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Sunday, Dec. 21, 2014

Students get glimpse at life 200 years ago

Thursday, November 20, 2003

(Photo)
Bob Plummer of Hermann shows students visiting the Lewis and Clark camp how the expedition collected, processed and used pelts.
FORT DEFIANCE, Ill. - Looking over his 1803 clothing, a curious visitor asks re-enactor Bob Plummer of Hermann about the pouch stuffed into his wide, leather belt.

"There were no pockets in 1803," he explains. "At least no pockets as we know them." Ladies had pockets sewn inside their waistband for sewing kits, according to Plummer, "but men didn't have pockets." For men, this convenience we take for granted didn't arrive on the scene until invented by Levi Strauss in 1849 for miners to keep their ore samples in. And this is just one of countless ways history is intertwined with the Lewis and Clark story.

Bus loads of area students and other area residents were treated to this living look at life 200 years ago by living history volunteers from Discovery Expedition of St. Charles, a nonprofit organization dedicated to the legacy of Lewis and Clark, who were camped at Fort Defiance Wednesday before heading up the Mississippi.

The official re-enactors of the 2003-2006 Lewis & Clark bicentennial commemoration, they plan to retrace the entire waterway portion of the original expedition.

"We've just completed 1,000 miles. This completes the Eastern legacy," said Plummer. Like the original expedition, they started Aug. 31 in Elizabeth, Penn., and have traveled just like the original expedition. "We've been everywhere they were, on the sites they were to the day," Plummer said.

Events were originally planned for Bird's Point, Mo., near the state historical marker where the local Indians tried to barter away the original expedition's large black dog, but were moved back across the river to where the re-enactors' Illinois camp after it was determined Bird's Point would be too inaccessible for the number of school buses expected.

"We're here for the kids," said Peyton "Bud" Clark of Dearborn, Mich. The re-enactors' mission is "to bring the Lewis and Clark story to the country," Clark said. "It's been very, very rewarding...at times a very emotional experience."

The name is no coincidence: Clark is a direct descendent of the original expedition's co-captain. "William Clark was my great-great-great-grandfather," he said. A second Clark descendent, Charles Clark of St. Louis, has been participating as well by portraying his ancestor during re-enactments.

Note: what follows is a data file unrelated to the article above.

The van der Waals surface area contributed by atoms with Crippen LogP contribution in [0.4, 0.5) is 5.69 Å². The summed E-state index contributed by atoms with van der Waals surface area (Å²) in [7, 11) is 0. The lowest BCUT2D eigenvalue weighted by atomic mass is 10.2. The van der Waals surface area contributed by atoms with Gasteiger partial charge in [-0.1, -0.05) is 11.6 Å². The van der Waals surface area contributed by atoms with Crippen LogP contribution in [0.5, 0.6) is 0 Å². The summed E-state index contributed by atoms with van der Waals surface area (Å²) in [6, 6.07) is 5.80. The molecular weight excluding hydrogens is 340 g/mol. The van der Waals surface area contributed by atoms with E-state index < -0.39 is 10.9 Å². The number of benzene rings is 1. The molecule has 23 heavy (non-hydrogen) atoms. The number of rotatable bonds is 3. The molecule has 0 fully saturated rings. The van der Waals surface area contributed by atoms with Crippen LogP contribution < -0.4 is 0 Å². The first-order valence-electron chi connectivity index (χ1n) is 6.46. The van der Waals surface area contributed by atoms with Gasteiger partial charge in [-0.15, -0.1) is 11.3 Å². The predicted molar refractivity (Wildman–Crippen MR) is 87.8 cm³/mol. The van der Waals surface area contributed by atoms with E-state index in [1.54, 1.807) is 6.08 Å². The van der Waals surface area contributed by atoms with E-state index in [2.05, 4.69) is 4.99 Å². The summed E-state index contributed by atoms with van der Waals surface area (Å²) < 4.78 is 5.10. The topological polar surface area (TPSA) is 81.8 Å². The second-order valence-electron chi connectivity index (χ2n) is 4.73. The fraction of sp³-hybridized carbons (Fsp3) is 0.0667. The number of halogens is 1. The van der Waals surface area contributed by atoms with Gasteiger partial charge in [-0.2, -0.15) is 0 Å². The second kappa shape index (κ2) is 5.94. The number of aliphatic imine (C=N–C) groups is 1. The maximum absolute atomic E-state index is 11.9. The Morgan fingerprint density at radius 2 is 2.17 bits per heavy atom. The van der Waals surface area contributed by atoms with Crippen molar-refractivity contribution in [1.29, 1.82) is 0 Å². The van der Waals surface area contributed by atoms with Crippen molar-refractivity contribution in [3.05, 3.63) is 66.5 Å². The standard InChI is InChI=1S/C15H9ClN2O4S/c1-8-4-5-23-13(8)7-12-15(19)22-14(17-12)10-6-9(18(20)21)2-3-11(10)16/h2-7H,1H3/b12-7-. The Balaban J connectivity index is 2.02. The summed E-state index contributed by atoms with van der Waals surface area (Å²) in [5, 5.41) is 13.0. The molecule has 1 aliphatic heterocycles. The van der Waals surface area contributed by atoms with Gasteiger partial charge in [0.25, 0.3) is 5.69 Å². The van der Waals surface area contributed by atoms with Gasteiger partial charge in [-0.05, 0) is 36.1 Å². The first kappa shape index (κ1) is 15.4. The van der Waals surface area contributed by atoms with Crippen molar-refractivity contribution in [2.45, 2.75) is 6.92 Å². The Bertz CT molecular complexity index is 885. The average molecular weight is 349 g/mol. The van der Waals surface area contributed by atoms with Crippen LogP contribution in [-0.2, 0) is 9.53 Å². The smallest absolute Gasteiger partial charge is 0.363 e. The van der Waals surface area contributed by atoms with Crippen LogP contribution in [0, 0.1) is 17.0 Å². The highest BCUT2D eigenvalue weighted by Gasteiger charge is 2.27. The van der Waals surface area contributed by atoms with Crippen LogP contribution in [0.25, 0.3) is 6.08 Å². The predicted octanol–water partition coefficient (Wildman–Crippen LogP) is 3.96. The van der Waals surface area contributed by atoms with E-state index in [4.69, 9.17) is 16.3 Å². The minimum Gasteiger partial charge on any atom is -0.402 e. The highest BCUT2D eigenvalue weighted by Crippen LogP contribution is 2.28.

Clark, whose job on the modern expedition is to share information about the original expedition's guns, said he was excited about the history surrounding his forefather "long before they started talking about the bicentennial." The bicentennial celebration has been the "frosting on the cake," being even bigger and more exciting that he anticipated.

"It's been a lot of fun," Clark said. "It's also a lot of hard work but very gratifying."

Another group circles Clark, and he begins yet another discussion of weapons brought on the expedition including both firelock muskets used for defense and hunting and air guns which were used mostly just to impress the Indians.

Black powder burns slower than modern gunpowder, Clark explains. "When black powder fires it's more of a 'baloooom,'" he said, in contrast to the "pop" of today's guns.

In front of the tent next to Clark's, Al Puknat of Imperial discusses campfire cooking used on the expedition with another group of students. "They only cooked one meal a day," Puknat said.

Puknat points out that the modern crew is using many of the same consumable products used by their predecessors - dried meat and fruits, parched corn, beeswax, coffee beans, sugar.

Further south, Larry Van Tol of St. Louis provides details about the United States infantry uniform he wears. Despite the colors, "this is not a parade uniform," he explains.

Re-enactors have provided living history for tens of thousands of children so far. Clark said the they estimated the number at 30,000 by the time they reached the Ohio falls at Louisville, Ky., at the end of October.

And while the re-enactors are bringing alive history, they have also learned a lot during their journey as local histories "dovetail" into the Lewis and Clark history, Clark said.

In addition to those who are able to come and visit the encampments, thousand more are able to trace the journey through a portable satellite link that is following the expedition. "Like the original Corp of Discovery, we're doing things that have never been done before," Clark said.

Continuing in the footsteps of their historical counterparts, Discovery Expedition re-enactors plan to arrive at Camp DuBois at St. Louis Dec. 12 where they will pause for the winter before continuing their journey May 14.